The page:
The sultry days of summer are here. Goldfinches flutter over meadows. Dragonflies patrol the sky. Bullfrogs sound off from ponds. Tomatoes ripen on vines.Crickets sing to the night. Rabbits are everywhere. Thunder rumbles. But it’s chicory (Cichorium intybus) that really proclaims that the heat of summer is on.
Chicory is one of our most abundant midsummer flowers but sadly, it also carries the demeaning title of being classified as a weed. I guess that’s technically correct since it’s a non-native plant that grows profusely along many rural roadsides and other areas that have disturbed, well-drained soils that are bathed in full sunshine. However, their beautiful periwinkle blue flowers on spindly stalks make them an unmistakable sign of summer. It’s abundance in mid-August also reminds me summer is at its peak and the season will soon fade away.
Four Oakland County residents were chosen by public vote as the winners in the ‘Oakland Together’ Online COVID-19 Safety Video & Art Contest.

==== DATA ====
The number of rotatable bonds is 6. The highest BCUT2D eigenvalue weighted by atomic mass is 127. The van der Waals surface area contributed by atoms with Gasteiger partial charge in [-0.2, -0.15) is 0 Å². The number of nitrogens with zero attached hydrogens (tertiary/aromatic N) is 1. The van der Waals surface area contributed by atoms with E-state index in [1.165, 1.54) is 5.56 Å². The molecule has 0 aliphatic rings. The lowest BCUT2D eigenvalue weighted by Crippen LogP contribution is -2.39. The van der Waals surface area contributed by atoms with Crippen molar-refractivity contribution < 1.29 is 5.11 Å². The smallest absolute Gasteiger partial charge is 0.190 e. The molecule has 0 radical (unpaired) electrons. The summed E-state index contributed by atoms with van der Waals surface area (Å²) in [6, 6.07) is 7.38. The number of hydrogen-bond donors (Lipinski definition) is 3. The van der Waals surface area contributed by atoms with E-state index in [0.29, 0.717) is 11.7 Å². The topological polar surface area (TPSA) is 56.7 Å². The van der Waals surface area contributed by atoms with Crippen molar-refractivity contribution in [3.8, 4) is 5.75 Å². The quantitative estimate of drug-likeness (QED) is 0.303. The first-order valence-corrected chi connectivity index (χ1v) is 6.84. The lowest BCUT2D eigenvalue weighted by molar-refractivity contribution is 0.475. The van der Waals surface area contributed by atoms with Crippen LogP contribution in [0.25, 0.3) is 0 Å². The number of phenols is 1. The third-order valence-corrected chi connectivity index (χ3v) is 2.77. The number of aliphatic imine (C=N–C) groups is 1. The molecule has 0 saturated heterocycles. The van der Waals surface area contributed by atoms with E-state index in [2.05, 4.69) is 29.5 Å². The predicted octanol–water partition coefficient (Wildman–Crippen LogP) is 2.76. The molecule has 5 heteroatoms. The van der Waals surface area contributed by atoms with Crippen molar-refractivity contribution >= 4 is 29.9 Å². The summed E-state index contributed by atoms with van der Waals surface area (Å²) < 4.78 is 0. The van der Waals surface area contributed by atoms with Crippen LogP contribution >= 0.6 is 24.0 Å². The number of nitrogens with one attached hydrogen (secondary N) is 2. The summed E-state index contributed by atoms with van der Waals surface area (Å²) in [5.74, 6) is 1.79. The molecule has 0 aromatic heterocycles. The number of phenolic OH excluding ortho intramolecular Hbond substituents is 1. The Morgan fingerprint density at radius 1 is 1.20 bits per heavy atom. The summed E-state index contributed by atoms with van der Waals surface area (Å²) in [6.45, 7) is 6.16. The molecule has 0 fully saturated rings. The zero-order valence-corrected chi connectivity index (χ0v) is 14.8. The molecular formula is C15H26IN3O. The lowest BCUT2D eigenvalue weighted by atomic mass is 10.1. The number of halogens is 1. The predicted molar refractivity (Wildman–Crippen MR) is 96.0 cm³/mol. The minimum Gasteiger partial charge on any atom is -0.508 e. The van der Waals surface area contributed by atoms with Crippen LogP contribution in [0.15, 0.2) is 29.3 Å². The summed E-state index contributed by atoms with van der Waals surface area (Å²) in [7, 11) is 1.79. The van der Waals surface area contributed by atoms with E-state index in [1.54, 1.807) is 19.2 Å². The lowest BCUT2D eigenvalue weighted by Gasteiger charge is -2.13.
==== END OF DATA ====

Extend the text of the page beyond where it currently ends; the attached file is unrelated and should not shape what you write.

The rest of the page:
Oakland County Executive David Coulter announced the winners during a Facebook Live update on August 11th, celebrating the creativity of the winners while reminding residents that the steps each of us takes makes a difference in stopping the spread of the virus.
“Oakland County is so fortunate to have such wonderfully talented artists and storytellers in our midst. Their collective message is simple and to the point. We have an obligation to our families, those we care about, our coworkers, classmates and friends, and even those we don’t know to wear a facial covering to help stop the spread of the coronavirus.”
Oakland County Executive David Coulter
The contest was open to county residents in two categories: youth ages 10-17 and those 18 and above. The theme was the continuing importance of practicing COVID-19 safety protocols such as wearing face coverings, practicing social distancing and washing your hands frequently. Entrants could submit a video or visual art.